The UK audit watchdog has warned auditors that their independence could be jeopardised if they provide audit and actuarial services to the same company.
A new consultation paper issued this month by the Auditing Practices Board looks at the difficulties surrounding FRS17, the controversial new accounting standard that deals with company retirement benefits.
Companies will now have to measure assets and liabilities using market values rather than at historical cost. This is expected to cause increased volatility in balance sheets, but standard setters argue it will show a clearer picture of pension schemes.
The discussion paper stresses that it is the responsibility of directors – not auditors – to prepare financial statements that comply with the standard. It also highlights the growing need to open up communication channels between all parties dealing with pension funds.
The paper will be good news for auditors, who earlier this year voiced their concerns over the amount of knowledge the new standard assumes.
Ian Plaistowe, APB chairman, said: ‘Successful implementation of FRS17 will depend on careful planning by company directors. This will involve identifying and briefing all the parties that will be involved in the process.
‘In particular, producing actuarial valuations takes time: actuaries need to be engaged well before the year end so that their work can be integrated into the timetable for producing and auditing the accounts.’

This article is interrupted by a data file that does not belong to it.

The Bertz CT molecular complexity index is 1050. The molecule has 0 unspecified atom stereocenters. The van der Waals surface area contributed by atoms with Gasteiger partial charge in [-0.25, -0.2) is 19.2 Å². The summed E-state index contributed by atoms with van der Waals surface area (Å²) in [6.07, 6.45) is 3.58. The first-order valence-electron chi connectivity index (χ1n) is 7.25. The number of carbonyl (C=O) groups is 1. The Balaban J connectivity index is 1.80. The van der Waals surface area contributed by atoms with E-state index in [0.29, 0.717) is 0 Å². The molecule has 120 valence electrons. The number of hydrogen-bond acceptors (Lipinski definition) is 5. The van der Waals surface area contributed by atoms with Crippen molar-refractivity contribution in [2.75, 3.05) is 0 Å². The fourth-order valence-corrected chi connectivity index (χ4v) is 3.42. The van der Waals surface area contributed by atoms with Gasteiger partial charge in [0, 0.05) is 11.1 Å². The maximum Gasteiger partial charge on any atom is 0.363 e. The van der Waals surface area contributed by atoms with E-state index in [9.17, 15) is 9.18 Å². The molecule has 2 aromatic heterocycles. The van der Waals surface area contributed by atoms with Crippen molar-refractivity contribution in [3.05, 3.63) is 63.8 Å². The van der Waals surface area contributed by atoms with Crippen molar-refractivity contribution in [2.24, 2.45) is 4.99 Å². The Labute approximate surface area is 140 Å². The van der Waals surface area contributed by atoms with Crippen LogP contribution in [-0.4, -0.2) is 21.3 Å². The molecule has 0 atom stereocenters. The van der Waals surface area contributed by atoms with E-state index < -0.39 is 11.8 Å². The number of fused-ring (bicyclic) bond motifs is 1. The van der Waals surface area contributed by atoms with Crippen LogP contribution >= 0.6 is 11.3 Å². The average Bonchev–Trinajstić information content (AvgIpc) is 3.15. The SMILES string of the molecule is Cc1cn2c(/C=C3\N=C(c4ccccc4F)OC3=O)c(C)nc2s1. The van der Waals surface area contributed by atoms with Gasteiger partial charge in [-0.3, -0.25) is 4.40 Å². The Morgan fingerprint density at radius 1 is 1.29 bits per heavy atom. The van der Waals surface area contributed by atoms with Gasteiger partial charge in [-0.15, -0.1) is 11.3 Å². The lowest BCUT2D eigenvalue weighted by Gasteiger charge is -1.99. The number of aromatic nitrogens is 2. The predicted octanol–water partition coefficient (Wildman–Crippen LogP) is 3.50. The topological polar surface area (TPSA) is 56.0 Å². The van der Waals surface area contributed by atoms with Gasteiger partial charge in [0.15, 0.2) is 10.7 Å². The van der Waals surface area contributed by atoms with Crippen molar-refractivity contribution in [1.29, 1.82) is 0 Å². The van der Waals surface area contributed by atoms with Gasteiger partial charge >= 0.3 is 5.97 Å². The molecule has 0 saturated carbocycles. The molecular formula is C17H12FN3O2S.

The discussion paper also warns auditors that they should obtain audit evidence connected with the work of actuaries.
Ian Plaistowe, APB chairman, said: ‘FRS17 will, for the first time, bring onto a company’s balance sheet the surplus or deficit in its pension scheme.
This may have an important impact on the picture that is portrayed by the financial statements.
‘Yet these figures, although very large, are inevitably very imprecise: they are based on a complex valuation process involving extensive estimation and they may be highly sensitive to even very small changes in the underlying assumptions.’
He added: ‘Although it is not the auditors’ job to second guess the actuary, they need to consider whether the process established by the directors is appropriate.’
Business has expressed concerns over the volatility the new standard will bring to their accounts, and how analysts will interpret the changes.
However, some companies, such as Boots, have already introduced the new standard. In this year’s annual report, unveiled by chief executive Steve Russell, the high street chemist reported a pension scheme surplus of #250m under FRS17.
The closing date for comments on the paper is 21 September. The APB’s website is at www.apb.org.uk.
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